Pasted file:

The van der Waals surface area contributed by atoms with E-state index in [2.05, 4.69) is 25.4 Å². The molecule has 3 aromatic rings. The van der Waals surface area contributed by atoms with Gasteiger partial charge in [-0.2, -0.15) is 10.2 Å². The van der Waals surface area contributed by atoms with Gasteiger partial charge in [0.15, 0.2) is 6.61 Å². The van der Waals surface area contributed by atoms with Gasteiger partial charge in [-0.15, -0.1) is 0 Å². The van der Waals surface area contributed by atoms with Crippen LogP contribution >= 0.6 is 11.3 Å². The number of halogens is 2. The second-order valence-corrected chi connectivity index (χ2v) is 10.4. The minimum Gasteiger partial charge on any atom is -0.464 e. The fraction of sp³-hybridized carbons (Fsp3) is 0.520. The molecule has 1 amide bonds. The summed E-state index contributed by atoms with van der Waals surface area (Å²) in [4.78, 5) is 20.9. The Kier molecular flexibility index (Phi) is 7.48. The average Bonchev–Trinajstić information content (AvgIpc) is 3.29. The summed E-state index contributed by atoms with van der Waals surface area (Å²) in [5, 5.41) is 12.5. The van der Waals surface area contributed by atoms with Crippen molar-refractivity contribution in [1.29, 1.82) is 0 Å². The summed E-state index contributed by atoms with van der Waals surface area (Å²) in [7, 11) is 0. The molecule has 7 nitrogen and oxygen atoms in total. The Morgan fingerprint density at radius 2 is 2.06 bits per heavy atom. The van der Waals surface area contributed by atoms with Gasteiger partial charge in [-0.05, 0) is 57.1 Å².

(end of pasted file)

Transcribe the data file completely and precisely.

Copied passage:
The van der Waals surface area contributed by atoms with E-state index in [2.05, 4.69) is 25.4 Å². The molecule has 3 aromatic rings. The van der Waals surface area contributed by atoms with Gasteiger partial charge in [-0.2, -0.15) is 10.2 Å². The van der Waals surface area contributed by atoms with Gasteiger partial charge in [0.15, 0.2) is 6.61 Å². The van der Waals surface area contributed by atoms with Gasteiger partial charge in [-0.15, -0.1) is 0 Å². The van der Waals surface area contributed by atoms with Crippen LogP contribution >= 0.6 is 11.3 Å². The number of halogens is 2. The second-order valence-corrected chi connectivity index (χ2v) is 10.4. The minimum Gasteiger partial charge on any atom is -0.464 e. The fraction of sp³-hybridized carbons (Fsp3) is 0.520. The molecule has 1 amide bonds. The summed E-state index contributed by atoms with van der Waals surface area (Å²) in [4.78, 5) is 20.9. The Kier molecular flexibility index (Phi) is 7.48. The average Bonchev–Trinajstić information content (AvgIpc) is 3.29. The summed E-state index contributed by atoms with van der Waals surface area (Å²) in [5, 5.41) is 12.5. The van der Waals surface area contributed by atoms with Crippen molar-refractivity contribution in [1.29, 1.82) is 0 Å². The summed E-state index contributed by atoms with van der Waals surface area (Å²) in [7, 11) is 0. The molecule has 7 nitrogen and oxygen atoms in total. The Morgan fingerprint density at radius 2 is 2.06 bits per heavy atom. The van der Waals surface area contributed by atoms with Gasteiger partial charge in [-0.05, 0) is 57.1 Å².